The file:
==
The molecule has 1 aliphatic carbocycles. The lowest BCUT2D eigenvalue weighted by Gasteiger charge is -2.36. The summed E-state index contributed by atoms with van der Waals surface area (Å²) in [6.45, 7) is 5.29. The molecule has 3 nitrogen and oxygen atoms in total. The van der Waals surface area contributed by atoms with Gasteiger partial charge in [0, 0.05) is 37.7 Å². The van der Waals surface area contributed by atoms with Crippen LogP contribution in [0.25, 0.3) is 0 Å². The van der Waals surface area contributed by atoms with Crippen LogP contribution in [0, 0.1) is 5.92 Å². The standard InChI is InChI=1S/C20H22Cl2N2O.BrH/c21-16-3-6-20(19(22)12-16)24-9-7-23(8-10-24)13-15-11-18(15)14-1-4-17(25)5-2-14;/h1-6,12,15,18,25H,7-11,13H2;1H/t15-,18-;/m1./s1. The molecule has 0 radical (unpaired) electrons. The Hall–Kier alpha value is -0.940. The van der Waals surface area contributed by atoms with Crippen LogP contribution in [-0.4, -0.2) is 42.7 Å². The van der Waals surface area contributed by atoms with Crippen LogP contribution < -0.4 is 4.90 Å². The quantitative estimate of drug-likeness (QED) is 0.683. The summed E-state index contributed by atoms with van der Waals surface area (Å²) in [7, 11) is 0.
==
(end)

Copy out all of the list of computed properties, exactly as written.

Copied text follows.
The molecule has 1 aliphatic carbocycles. The lowest BCUT2D eigenvalue weighted by Gasteiger charge is -2.36. The summed E-state index contributed by atoms with van der Waals surface area (Å²) in [6.45, 7) is 5.29. The molecule has 3 nitrogen and oxygen atoms in total. The van der Waals surface area contributed by atoms with Gasteiger partial charge in [0, 0.05) is 37.7 Å². The van der Waals surface area contributed by atoms with Crippen LogP contribution in [0.25, 0.3) is 0 Å². The van der Waals surface area contributed by atoms with Crippen LogP contribution in [0, 0.1) is 5.92 Å². The standard InChI is InChI=1S/C20H22Cl2N2O.BrH/c21-16-3-6-20(19(22)12-16)24-9-7-23(8-10-24)13-15-11-18(15)14-1-4-17(25)5-2-14;/h1-6,12,15,18,25H,7-11,13H2;1H/t15-,18-;/m1./s1. The molecule has 0 radical (unpaired) electrons. The Hall–Kier alpha value is -0.940. The van der Waals surface area contributed by atoms with Crippen LogP contribution in [-0.4, -0.2) is 42.7 Å². The van der Waals surface area contributed by atoms with Crippen LogP contribution < -0.4 is 4.90 Å². The quantitative estimate of drug-likeness (QED) is 0.683. The summed E-state index contributed by atoms with van der Waals surface area (Å²) in [7, 11) is 0.